- 10. Lifetime Leaner – Learn from anything and everything; no matter how many degrees or titles you have, you always have the capacity to learn — learn from anything and everything. || “Leadership and learning are indispensable to each other.” ~John F. Kennedy
- 11. Humility – Stay level-headed and don’t think that you’re better than others; no matter how much success, praise or fortune you receive, stay level-headed and don’t think that you’re better than others. || “Humility is the foundation of all the other virtues hence, in the soul in which this virtue does not exist there cannot be any other virtue except in mere appearance.” ~St. Augustine
What do you think about these 11 attributes? Share your thoughts and experiences.
As a leader it’s important to set the tone for your team or organization, especially as it relates to handling stressful or crisis situations. If the leader wigs out, stresses out, worries or has a heart attack during high stress or crisis situations; there will always be undertones of that stress transferred to the rest of the team. Leaders must learn to keep calm in these types of situations.
I learned the importance of keeping calm during crisis situations during my tenure as a young 25 year old Prison Warden. As you can imagine running a prison presents the daily opportunity for high stress, crisis and potentially life & death situations. I had the personal choice of whether or not I allowed particular circumstances or people to stress me out. I would watch the previous Warden get stressed out by the most trivial things and felt the stressful impact her response to those situations had on the staff. Realizing that it was up to me, I developed an effective philosophy and mindset to handle these potentially high stress or crisis situations.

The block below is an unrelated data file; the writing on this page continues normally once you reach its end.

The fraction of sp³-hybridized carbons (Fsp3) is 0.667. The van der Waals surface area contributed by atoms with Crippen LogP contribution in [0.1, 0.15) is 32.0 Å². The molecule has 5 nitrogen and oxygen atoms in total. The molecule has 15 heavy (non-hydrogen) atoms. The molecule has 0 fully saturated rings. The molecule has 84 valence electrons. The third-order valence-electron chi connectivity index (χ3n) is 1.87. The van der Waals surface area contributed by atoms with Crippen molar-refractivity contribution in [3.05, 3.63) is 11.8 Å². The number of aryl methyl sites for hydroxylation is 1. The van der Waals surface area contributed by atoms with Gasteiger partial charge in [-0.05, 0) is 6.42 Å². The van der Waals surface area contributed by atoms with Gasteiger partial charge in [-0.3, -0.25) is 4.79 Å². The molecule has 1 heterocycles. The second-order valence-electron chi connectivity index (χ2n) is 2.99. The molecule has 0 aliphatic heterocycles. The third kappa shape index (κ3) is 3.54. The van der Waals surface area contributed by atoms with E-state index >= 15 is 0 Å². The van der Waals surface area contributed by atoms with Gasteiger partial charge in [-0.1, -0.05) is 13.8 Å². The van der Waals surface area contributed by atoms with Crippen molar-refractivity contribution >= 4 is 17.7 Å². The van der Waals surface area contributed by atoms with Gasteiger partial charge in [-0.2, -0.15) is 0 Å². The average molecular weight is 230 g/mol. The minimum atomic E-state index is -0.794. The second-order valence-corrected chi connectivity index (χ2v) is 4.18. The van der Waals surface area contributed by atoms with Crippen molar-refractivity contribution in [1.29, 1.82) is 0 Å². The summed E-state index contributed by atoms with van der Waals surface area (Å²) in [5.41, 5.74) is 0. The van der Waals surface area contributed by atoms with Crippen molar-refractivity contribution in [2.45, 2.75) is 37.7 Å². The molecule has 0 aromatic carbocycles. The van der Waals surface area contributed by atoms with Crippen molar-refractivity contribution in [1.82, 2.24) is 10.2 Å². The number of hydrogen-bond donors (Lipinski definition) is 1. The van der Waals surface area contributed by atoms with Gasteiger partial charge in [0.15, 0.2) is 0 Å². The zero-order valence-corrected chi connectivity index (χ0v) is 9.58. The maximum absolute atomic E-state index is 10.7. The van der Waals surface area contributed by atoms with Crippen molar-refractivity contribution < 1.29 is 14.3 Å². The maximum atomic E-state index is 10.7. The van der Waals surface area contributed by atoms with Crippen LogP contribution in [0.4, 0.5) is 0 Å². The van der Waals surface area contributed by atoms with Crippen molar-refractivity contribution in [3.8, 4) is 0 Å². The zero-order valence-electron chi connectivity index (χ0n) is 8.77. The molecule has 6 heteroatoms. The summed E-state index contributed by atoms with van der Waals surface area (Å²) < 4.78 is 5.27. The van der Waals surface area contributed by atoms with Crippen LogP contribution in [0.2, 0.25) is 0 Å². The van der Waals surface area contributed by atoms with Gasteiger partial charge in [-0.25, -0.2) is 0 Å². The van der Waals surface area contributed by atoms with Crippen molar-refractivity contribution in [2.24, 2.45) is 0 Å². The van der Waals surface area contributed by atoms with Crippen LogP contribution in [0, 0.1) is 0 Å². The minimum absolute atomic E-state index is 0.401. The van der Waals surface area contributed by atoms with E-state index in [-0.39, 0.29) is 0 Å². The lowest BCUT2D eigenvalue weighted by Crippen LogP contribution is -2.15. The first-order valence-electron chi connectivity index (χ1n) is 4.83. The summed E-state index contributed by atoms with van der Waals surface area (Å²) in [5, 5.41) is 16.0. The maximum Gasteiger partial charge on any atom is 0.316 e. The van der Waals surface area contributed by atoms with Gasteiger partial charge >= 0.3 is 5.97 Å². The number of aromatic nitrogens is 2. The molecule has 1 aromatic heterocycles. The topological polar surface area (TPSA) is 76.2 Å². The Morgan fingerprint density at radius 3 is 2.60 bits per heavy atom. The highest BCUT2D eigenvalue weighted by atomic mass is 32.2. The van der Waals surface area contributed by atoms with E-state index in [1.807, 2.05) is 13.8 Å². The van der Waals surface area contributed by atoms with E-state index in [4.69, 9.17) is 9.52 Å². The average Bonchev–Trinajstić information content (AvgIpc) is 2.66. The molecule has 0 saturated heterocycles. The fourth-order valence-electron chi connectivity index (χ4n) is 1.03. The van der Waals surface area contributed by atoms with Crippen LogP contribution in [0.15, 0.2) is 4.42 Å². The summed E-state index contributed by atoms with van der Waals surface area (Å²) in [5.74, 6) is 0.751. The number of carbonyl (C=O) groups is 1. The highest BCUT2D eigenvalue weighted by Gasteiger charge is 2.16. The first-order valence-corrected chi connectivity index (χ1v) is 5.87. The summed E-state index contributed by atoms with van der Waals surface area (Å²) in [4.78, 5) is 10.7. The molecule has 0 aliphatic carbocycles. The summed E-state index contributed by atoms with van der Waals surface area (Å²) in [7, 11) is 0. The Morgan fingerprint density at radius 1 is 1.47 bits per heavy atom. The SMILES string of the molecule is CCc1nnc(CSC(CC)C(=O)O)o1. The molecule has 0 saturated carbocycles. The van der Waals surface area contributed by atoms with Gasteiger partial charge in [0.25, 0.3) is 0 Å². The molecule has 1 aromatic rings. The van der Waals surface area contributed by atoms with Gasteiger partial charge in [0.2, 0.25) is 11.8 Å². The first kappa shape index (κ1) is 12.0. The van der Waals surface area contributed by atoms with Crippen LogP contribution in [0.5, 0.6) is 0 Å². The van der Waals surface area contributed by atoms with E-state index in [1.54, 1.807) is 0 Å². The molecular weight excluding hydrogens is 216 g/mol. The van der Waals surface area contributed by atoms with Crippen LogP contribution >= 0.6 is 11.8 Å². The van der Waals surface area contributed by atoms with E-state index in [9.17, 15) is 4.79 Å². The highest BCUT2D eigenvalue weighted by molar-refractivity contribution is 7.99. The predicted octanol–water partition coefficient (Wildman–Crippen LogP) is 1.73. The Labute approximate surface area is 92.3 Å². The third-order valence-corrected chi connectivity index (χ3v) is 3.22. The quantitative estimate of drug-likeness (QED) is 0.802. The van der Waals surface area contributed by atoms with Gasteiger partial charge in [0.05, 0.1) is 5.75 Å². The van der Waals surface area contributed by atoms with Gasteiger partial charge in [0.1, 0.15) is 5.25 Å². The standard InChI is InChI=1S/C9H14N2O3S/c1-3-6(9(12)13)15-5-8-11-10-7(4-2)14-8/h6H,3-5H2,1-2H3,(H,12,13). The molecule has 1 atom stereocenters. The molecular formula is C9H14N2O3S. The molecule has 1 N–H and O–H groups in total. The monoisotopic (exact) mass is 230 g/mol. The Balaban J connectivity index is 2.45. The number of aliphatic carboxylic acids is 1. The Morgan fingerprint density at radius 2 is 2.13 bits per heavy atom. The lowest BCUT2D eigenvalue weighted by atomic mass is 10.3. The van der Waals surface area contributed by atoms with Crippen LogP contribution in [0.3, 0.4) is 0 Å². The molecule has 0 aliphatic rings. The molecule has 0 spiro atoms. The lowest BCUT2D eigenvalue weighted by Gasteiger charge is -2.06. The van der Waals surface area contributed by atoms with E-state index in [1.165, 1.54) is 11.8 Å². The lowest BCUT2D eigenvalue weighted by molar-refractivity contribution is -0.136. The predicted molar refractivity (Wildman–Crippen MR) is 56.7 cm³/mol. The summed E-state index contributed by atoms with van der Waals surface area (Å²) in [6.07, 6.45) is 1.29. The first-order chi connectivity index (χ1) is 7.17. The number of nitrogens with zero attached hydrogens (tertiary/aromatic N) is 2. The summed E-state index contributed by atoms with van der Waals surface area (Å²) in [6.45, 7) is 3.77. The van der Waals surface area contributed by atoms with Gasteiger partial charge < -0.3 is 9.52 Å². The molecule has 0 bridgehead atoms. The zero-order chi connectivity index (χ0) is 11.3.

The philosophy was simply this, “There is nothing that we can’t begin to fix in “5 Minutes and 5 Phone Calls.” I trained my Chief of Security and my Officers to not sweat the small stuff and embrace the fact that crisis situations will happen. Remembering, it’s not about the situation, it’s about how you handle the situation. This type of mindset allows leaders to set the tone of stress minimization in the workplace.
In my role as a prison Warden, imagine a high stress situation of a full-blown prison riot. The process that my team would undergo within the first 5 Minutes would be to make the following 5 Phone Calls:
- Call Local Law Enforcement
- Call Me “The Warden”
- Call The Department of Corrections Liaison
- Call Vice President of Operations
- Call Media/PR Representative
This mindset puts all situations, including crisis situation into perspective. It’s inevitable that we will face problems and potentially stressful situations on a regular basis. It doesn’t matter if the problem that we face is work related or personal, what matters is there is the beginning to a solution around the corner. Stop Wiggin’ Out, Tell Your Boss To Stop Wiggin’ Out and embrace the fact that every situation, including Life & Death one’s can begin the “fixing process” in 5 Minutes and 5 Phone Calls.
Once a leader comes to the realization that simplicity matters and the situation they are facing really isn’t that big of a deal, they can begin to embody Albert Einstein’s version of 5 Minutes and 5 Phone Calls. Einstein says it this way, “Make everything as simple as possible, but not simpler.”
It’s not that serious, STOP STRESSING!